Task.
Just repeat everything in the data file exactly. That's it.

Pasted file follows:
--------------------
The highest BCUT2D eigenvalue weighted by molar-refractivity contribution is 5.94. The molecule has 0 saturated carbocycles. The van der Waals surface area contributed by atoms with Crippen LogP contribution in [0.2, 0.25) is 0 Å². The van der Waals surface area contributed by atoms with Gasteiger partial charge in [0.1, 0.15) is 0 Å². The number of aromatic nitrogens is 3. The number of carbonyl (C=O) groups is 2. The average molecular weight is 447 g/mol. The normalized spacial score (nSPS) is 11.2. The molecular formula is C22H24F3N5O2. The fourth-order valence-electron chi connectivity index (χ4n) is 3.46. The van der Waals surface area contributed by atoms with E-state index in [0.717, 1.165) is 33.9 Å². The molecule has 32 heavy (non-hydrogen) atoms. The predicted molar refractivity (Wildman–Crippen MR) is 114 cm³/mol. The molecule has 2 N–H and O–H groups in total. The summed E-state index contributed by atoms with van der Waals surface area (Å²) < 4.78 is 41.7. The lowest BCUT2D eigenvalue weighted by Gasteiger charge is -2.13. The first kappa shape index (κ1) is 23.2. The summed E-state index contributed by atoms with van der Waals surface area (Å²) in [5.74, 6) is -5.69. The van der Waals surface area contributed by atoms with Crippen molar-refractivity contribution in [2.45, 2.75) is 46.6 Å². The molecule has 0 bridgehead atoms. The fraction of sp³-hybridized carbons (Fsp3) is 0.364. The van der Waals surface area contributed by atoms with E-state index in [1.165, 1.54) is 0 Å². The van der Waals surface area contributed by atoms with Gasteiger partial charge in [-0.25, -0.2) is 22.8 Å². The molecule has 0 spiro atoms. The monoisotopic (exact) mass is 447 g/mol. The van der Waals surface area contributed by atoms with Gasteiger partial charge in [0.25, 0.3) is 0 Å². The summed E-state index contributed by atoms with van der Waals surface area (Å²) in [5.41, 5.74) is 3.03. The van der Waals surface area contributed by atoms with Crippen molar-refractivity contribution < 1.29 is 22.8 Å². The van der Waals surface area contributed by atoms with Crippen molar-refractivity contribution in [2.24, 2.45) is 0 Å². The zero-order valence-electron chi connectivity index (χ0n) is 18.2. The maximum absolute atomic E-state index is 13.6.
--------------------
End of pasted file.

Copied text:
The highest BCUT2D eigenvalue weighted by molar-refractivity contribution is 5.94. The molecule has 0 saturated carbocycles. The van der Waals surface area contributed by atoms with Crippen LogP contribution in [0.2, 0.25) is 0 Å². The van der Waals surface area contributed by atoms with Gasteiger partial charge in [0.1, 0.15) is 0 Å². The number of aromatic nitrogens is 3. The number of carbonyl (C=O) groups is 2. The average molecular weight is 447 g/mol. The normalized spacial score (nSPS) is 11.2. The molecular formula is C22H24F3N5O2. The fourth-order valence-electron chi connectivity index (χ4n) is 3.46. The van der Waals surface area contributed by atoms with E-state index in [0.717, 1.165) is 33.9 Å². The molecule has 32 heavy (non-hydrogen) atoms. The predicted molar refractivity (Wildman–Crippen MR) is 114 cm³/mol. The molecule has 2 N–H and O–H groups in total. The summed E-state index contributed by atoms with van der Waals surface area (Å²) < 4.78 is 41.7. The lowest BCUT2D eigenvalue weighted by Gasteiger charge is -2.13. The first kappa shape index (κ1) is 23.2. The summed E-state index contributed by atoms with van der Waals surface area (Å²) in [5.74, 6) is -5.69. The van der Waals surface area contributed by atoms with Crippen molar-refractivity contribution in [2.45, 2.75) is 46.6 Å². The molecule has 0 bridgehead atoms. The fraction of sp³-hybridized carbons (Fsp3) is 0.364. The van der Waals surface area contributed by atoms with E-state index in [1.165, 1.54) is 0 Å². The van der Waals surface area contributed by atoms with Gasteiger partial charge in [-0.25, -0.2) is 22.8 Å². The molecule has 0 spiro atoms. The monoisotopic (exact) mass is 447 g/mol. The van der Waals surface area contributed by atoms with Gasteiger partial charge in [0.25, 0.3) is 0 Å². The summed E-state index contributed by atoms with van der Waals surface area (Å²) in [5.41, 5.74) is 3.03. The van der Waals surface area contributed by atoms with Crippen molar-refractivity contribution < 1.29 is 22.8 Å². The van der Waals surface area contributed by atoms with Crippen molar-refractivity contribution in [2.24, 2.45) is 0 Å². The zero-order valence-electron chi connectivity index (χ0n) is 18.2. The maximum absolute atomic E-state index is 13.6.